To a greater degree than other sectors (37% versus 23%) CM executives completely agree that their supply chain teams have the necessary skills to meet future goals. Like their peers, nearly a quarter say they will need to invest in upskilling staff. 

They are confident that they can further develop staff skills for greater effectiveness. One caution: More than a third of CM companies (37% versus 26% across sectors) face higher-than-normal turnover in their supply chain function.

As they digitize their supply chains, CM leaders acknowledge they will need more talent, especially those with digital-native skills. They also plan to increase their reliance on outsourcing. Meanwhile, a scant 9% expect to need fewer employees.


In talent we trust — for effective supply chain digitization


CM: % completely agree
All industries: % completely agree

We have the necessary skills within our supply chain teams to meet our future goals
%
%
Supply chain talent is considered a strategic asset for the enterprise
%
%
Our plan to invest and develop our digital skill sets will meet our future goals
%
%
We have dedicated supply chain IT support
%
%
We are experiencing higher-than-normal turnover in our supply chain function
%
%

Source: PwC Digital Trends in Supply Chain Survey 2022; base of 244, CM base of 60
Q: Using the scale provided, please indicate your agreement with each of the following statements regarding your current supply chain workforce.

5. ESG challenges take on renewed urgency

The growing interest in environmental, social and governance (ESG) issues has put supply chain teams broadly on the alert for challenges that will arise both today and in the coming years. CM executives tell us that their immediate supply chain ESG challenges involve:

  • Responding to regulatory changes
  • Establishing effective oversight and audit protocols
  • Identifying ESG supplier risks

They are also planning to tackle these challenges in the years ahead:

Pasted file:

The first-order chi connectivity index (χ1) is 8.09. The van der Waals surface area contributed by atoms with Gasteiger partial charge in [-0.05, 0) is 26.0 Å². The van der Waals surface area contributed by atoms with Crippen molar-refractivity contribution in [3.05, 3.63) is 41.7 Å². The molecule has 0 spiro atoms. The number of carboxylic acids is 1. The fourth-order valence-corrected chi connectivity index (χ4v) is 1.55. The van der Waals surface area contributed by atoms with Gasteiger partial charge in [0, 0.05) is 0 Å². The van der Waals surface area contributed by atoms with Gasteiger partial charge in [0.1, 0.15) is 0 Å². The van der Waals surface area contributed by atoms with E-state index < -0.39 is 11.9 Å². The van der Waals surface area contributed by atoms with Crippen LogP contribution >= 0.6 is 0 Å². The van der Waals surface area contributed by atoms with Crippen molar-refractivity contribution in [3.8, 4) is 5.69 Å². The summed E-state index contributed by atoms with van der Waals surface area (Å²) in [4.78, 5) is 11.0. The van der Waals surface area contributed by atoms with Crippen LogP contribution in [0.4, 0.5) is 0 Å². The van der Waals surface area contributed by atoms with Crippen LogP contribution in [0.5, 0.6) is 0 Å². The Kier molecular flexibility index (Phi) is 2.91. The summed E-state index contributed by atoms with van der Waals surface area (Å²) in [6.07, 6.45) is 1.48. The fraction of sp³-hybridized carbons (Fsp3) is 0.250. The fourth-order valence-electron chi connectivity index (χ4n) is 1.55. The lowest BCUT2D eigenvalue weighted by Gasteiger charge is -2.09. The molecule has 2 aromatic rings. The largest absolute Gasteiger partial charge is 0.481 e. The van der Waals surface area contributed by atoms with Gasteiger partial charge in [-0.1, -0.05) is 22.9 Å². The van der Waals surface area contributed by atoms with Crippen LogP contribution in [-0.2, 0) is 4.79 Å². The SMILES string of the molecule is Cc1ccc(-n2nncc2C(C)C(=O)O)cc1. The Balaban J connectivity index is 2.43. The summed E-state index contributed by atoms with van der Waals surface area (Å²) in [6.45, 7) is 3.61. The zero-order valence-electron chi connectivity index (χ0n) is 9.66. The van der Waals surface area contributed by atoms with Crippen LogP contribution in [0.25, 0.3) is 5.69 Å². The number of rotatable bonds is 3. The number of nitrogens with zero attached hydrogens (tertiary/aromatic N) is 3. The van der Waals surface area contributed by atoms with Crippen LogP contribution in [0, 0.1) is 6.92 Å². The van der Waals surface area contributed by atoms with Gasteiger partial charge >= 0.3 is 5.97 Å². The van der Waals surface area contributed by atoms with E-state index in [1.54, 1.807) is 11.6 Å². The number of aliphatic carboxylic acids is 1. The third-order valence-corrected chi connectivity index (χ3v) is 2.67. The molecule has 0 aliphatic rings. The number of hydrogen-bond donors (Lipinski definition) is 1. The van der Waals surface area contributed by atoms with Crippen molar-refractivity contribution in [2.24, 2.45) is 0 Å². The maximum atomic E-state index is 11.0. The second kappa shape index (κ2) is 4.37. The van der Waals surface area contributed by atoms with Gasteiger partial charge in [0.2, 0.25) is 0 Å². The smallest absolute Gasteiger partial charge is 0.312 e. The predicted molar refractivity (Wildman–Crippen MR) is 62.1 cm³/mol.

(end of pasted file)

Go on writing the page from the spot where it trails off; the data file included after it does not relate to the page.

• Addressing stakeholder groups in ESG reporting 
  • Prioritizing racial and ethnic diversity among suppliers
  • Deciding on an ESG framework and key metrics

Most CM companies identify regulatory issues and supplier risks as immediate challenges, suggesting that they might still be finding their balance on the scope of ESG issues. Companies able to act now and engage proactively across the components of sustainability and purpose have an opportunity to gain a decisive edge over competitors.


Balancing the scope of ESG supply chain challenges


CM minor issue
CM major issue
All industries minor issue
All industries major issue

Deciding on the broad ESG framework and key metrics
%
%
%
%
Defining process and governance steps for confidence in ESG reporting
%
%
%
%
Adequately addressing stakeholder groups
%
%
%
%
Identifying ESG-related supplier risks
%
%
%
%
Establishing effective oversight and audit protocols
%
%
%
%
Staying aware of rapidly evolving legislative and regulatory frameworks in relevant jurisdictions
%
%
%
%
Prioritizing racially/ethnically owned, diverse suppliers
%
%
%
%

Source: PwC Digital Trends in Supply Chain Survey 2022; base of 244, CM base of 60
Q: To what extent is each of the following ESG-related issues posing a challenge to your supply chain function?

Creating value for the future

Amid growing public health and geopolitical uncertainty — as well as fluctuating inflationary pressures contributing to a volatile overall economy — CM companies are confronting supply chain challenges more complex than ever before. 

In response, they are focusing on increasing efficiency and managing costs while also seeking out longer-term transformations designed to build resilience into their operations for the future. PwC analysis illustrates that a digitized supply chain can deliver an estimated 43% increase in revenue over the long term. In addition, greater efficiency can lead to a 10% decrease in operating expenses across the board. 

Digitalization provides not only efficiency and cost-effectiveness but also enhances the ability to manage risk. Proactively understanding supply chain risk, sustainability impact and operating performance can empower CM supply chain leaders to respond to challenges and bottlenecks more nimbly while transforming supply chains into intelligent digital ecosystems.

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Barbra Bukovac

Barbra Bukovac

Vice Chair, Consumer Markets, PwC US